Honor policy

Honor Policy – Arabic

As a student in this class, I expect you to demonstrate the highest level of academic integrity.   According to the IB course companion, plagiarism is defined as the representation of the ideas or work of another person as your own.  Obviously if you are using the work, images, ideas of another person to support your own argument, these sources must be acknowledged with a citation if you paraphrase and quotation marks for a direct quote.  Here are some additional guidelines so that you are clear on my expectations.

The following are considered acts of plagiarism or academic dishonesty:

  • Using an electronic translator to write a passage or sentence. Any electronic translations beyond a 2-word phrase should be acknowledged as not your own work.
  • Representing that work you have copied from another student is work you yourself have completed.
  • Allowing another student to copy your work.  Be clear and careful when sharing work with classmates.  You are responsible for how s/he uses this work, even if it was not your intent that s/he submit the work for a grade.
  • Creating a timeline of historical events, musical critique or other commentary by taking segments directly from an electronic site such as Wikipedia.
  • Using any outside aids on tests or asking friends to reveal test questions in advance.
  • Using a family member, friend, or tutor to complete your work or parts of your work in a way you do not understand and could not reproduce on your own.  A good tutor doesn’t do your work for you—a good tutor will help you use your own knowledge.  I encourage you to learn more Arabic outside of class, from any source; if you’ve really learned something, you should be able to use that word or concept again when working on your own.

Google Translate

Google Translate is an extremely helpful tool, and I do not want to discourage its use entirely.  However, there are appropriate and inappropriate ways to use it.

What are some appropriate ways to use Google Translate?

  • You know the word that you want to use on a homework assignment, but you can’t find it in your notes and you can’t remember how to spell it.  You decide to use Google Translate to check your spelling.
  • You know we learned the word “school,” for example, in class but you can’t find it in your notes and you want to use it in a homework assignment.  You search for the word in Google Translate and recognize the word from class, then write it down.
  • You are doing a homework assignment and get stuck on one or two words that prevent you from understanding the meaning of the question.  You look up those words in Google Translate in order to finish the homework assignment. (Please note: while it will be obvious to me if you use Google Translate in your writing, I will not be able to tell if you are using Google Translate excessively to help with reading.  However, if you find that you are not able to read anything without using Google Translate heavily, it is a sign that you need to study the class vocabulary more.)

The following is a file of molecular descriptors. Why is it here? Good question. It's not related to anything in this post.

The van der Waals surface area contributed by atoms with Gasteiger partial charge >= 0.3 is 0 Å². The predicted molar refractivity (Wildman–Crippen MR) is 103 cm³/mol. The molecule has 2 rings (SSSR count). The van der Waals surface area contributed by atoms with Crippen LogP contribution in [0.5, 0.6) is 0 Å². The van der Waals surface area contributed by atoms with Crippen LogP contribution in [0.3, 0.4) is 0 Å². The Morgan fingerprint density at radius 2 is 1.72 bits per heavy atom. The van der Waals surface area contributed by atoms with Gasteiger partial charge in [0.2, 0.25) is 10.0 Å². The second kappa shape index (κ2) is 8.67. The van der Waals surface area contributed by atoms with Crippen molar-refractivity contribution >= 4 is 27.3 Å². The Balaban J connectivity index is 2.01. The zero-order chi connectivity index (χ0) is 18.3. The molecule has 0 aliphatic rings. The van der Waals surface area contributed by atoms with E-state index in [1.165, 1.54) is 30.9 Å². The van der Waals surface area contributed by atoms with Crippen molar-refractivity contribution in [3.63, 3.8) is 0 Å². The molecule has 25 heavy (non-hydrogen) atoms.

• You are doing a major project and you feel it’s crucial to add one or two words that we did not learn in class.  For example, in a presentation about yourself, you want to say that your favorite hobby is painting, which we did not learn in class.  In this case, since painting is something central to your life, it’s appropriate to look up the word and add it to your presentation.

What are some inappropriate ways to use Google Translate?

  • Translating and including in homework or a project a three-or-more word phrase, an entire sentence, a passage, etc.  I want to see what you can write, not what Google Translate can write.
  • Looking up random words to include in your writing.  The key to succeeding in a foreign language is to use what you know in the language rather than trying to translate everything you are able to say in English into Arabic.  It is okay to add outside words if they are central to your life or meaning, but stay away from looking up words that are peripheral.  Most homework assignments should not require vocabulary from outside the class.

What is the difference between copying and working together or helping a friend?

  • In general, asking someone else a question verbally about an assignment is fine.  Looking at his/her paper and copying down an answer is not.
  • Students who are working together may discuss different points in the assignment and try to understand the questions, or ask each other specific questions, but not plan out the exact answers they will give together.  For example, “Is this the right way to spell woman?” or “How do you say uncle, again?” or “What is this word?” are all examples of perfectly fine questions.  Students who are working together honestly may ask each other for help, but they still write down their own answers individually.
  • If you are working together with someone so closely that you have the exact same answers to all questions, then you are working together way too closely.

Lincoln is a school of hard workers and creative scholars; I value your integrity and respect your ideas, and so do your peers.

Academic dishonesty, in any form, will result in a zero for the assignment, with no chance to make it up.  Parents, counselors, and administration will be informed, and students may be subject to disciplinary action as per Lincoln High School policy.


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